Over the years, I have been following the story of the salmon. I love that the story of the Salmon people keeps return and evolving in the community, just like the returning cycle of the salmon.
I loved the collaboration with First Nations and Japanese. Fantastic show – Amazing drumming!
This was the coolest event I have ever attended in my life!!! And I was at Woodstock! More!! This can change the world!! (Blaine, Washington, USA)
The talents and skills utilized are phenomenal … an unstoppable force!
Bridging the two communities together is a fantastic way to build solidarity and respect for all. Great festival! Lots of amazing talent.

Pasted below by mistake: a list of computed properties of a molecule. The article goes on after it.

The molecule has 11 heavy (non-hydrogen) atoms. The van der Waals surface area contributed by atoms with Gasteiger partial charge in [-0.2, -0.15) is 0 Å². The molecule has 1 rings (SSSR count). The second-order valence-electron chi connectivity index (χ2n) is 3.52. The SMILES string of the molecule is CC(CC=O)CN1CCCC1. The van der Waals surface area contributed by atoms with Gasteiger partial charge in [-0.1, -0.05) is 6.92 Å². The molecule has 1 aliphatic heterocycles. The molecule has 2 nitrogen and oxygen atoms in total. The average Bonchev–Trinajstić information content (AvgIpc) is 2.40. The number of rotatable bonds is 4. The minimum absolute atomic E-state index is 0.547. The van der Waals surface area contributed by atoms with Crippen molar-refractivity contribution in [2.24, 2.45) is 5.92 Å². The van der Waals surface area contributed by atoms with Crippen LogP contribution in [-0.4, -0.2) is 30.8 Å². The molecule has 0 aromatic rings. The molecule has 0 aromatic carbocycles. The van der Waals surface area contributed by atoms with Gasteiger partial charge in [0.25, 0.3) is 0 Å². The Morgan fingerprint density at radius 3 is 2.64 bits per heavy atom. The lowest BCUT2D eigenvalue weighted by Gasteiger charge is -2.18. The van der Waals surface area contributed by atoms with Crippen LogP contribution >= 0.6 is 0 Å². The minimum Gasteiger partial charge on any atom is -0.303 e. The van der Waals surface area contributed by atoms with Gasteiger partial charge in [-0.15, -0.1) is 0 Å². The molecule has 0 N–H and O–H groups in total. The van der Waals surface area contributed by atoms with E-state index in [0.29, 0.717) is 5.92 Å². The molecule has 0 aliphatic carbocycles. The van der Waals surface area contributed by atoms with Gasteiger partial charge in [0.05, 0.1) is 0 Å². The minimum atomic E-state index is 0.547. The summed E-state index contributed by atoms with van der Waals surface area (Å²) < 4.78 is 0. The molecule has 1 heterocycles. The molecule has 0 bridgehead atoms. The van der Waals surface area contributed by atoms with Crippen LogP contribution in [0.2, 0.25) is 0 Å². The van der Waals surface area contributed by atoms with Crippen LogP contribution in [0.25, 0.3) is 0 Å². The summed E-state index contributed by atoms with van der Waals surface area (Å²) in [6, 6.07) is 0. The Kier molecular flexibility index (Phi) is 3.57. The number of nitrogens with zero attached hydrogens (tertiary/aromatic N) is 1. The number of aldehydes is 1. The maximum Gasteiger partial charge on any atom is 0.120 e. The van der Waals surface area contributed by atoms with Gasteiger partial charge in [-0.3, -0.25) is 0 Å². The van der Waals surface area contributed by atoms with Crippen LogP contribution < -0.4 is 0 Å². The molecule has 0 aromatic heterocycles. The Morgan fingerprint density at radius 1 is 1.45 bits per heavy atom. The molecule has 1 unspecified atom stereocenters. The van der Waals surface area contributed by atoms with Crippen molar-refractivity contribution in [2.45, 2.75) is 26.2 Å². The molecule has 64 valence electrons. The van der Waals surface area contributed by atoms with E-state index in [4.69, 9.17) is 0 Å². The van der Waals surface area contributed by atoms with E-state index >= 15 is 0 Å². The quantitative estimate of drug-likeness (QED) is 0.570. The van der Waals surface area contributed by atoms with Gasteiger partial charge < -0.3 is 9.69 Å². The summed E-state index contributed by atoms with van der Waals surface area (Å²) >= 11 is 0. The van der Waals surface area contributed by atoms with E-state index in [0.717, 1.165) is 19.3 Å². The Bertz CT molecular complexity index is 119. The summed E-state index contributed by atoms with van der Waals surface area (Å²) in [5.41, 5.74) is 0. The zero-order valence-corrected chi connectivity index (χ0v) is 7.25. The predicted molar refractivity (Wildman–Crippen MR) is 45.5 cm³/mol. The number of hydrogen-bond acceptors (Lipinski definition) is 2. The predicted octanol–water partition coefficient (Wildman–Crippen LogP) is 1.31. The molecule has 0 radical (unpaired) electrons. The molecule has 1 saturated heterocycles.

It was a great show. I loved the combination of First Nations song and Japanese drumming. Both cultures’ mixture!
What a wonderful show! Amazing to see the collaboration and so important to celebrate our salmon. Hope to see more! (North Vancouver)
I was very excited to see the collaboration across communities in “Against the Current”.
What a beautiful collaboration! I was struck by the power and grace of both the Salish performers and Taiko drummers – they blended beautifully.
This was absolutely amazing! The best show I’ve seen in a very long time.
So much talent and spirit!
Incredible performances. It was a fabulous experience!
Double Happiness! Drumming! Singing!
Quite amazing how two cultures’ drumming mixed with each other.
Incredible! Thank you! More!
Stunning & Powerful – Thank you!!
Arigato!! Great Job.